During his time in Australia James, aged in his 50s, was an Arabic translator. His unofficial role was as the “tour guide” for many Sudanese people who had also fled to Australia.
“Australians are very hospitable. They receive refugees,” he told me.
“Freedom is good (in Australia). You can express yourself. I like the fact that people are treated equally.”
Yar Paul Kuol, 44, who I was introduced to, lived in Blacktown for nearly nine years. She invited me into her office at the South Sudan Urban Water Corporation (SSUWC) where she’s Deputy Managing Director, to show me an aqua Sydney Aquarium cube taking pride of place on her desk.
Yar went to Australia to give her children a “better education” after her husband, a prisoner of war, was killed in 2002. She came back to South Sudan just one month before the 2011 referendum as she had “many duties here”.
“It was an opportunity to bring back home what I learnt in Australia,” Yar said.
She joked that now whenever she’s travelling she can always “get a feeling about who is Australian by the way they’re walking”.
“There’s something different about them, their character.”
I didn’t have to be introduced to Australians to bump into them in South Sudan, where half of the population are living under the poverty line, some large families on just 75 South Sudanese Pounds (about £10) a month.
Strolling around Juba Town market, where Independence flags and pins were being sold, was like being in the Athens of Africa. Every second person had a brother or cousin living in Australia.
Aussies are everywhere
In Juba – the days were boiling, which also reminded me of home. Then it would bucket it down in the afternoon. One day I faced getting drenched on a boda (motorbike taxi) on the way back to my hotel, when a man in a shop called me a car instead. The driver Gabier and I were making polite chitchat when he caught me by surprise. “I’m Australian!” he exclaimed, explaining that he was back in his birth country for three months from Melbourne to see what the place was like.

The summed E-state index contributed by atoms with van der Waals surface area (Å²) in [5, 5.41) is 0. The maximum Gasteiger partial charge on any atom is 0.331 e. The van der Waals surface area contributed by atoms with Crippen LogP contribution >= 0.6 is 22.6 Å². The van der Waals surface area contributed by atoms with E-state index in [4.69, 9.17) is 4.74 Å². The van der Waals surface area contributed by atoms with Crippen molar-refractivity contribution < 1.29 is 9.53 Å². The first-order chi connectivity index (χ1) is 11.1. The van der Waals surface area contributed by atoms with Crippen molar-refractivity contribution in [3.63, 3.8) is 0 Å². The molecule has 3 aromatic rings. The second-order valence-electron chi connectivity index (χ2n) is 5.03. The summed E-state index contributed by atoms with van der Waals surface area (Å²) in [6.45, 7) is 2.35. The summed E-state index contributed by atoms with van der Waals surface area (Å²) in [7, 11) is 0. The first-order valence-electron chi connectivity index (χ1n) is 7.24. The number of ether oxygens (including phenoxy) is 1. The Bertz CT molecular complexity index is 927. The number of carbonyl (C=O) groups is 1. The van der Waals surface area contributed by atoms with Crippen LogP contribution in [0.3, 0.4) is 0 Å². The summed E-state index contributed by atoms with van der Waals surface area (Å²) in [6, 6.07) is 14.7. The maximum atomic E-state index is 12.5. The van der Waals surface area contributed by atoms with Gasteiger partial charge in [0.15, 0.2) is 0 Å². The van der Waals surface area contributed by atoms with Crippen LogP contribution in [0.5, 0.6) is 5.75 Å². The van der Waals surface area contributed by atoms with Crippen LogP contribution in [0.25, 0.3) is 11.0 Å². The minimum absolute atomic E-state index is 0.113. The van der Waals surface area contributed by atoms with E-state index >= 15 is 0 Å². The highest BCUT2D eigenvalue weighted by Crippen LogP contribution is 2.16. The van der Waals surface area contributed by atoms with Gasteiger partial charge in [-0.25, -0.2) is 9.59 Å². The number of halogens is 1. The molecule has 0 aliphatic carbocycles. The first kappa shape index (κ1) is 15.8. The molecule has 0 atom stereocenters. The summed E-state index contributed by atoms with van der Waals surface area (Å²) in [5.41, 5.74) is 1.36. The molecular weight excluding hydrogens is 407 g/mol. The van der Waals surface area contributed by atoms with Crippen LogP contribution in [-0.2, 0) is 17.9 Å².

At the celebrations at John Garang Mausoleum to mark the nation’s first birthday on Monday, I met Gabriel. He was sporting a loved-heart shaped badge on his suit with the South Sudanese flag on it, but proudly whipped an Australian passport out of his bag as soon as he heard my accent.
“See that woman,” he said, pointing to a female in a traditional dress waving a flag and dancing for the crowd of cheering thousands. “She’s from Canberra.”
When I told Gatwech Kulang later, he said her name was Aguer Deachut Deng, and she’d also called Australia home at one stage.
“That woman will never stop dancing,” he remarked, smiling.
Aguer’s not the only Southern Sudanese Australian in the country’s spotlight. The Honorable Gatwech Lam Pouch, MP for Nasir County, who was a humanitarian entrant into Australia and lived in Dandenong, Melbourne, between 2000 and 2008, says there’s now several Southern Sudanese Australians in the national Parliament.
“They’re reliable people, they don’t cheat,” he replied when I asked him what he thought of Aussies.
The bittersweet fact of freedom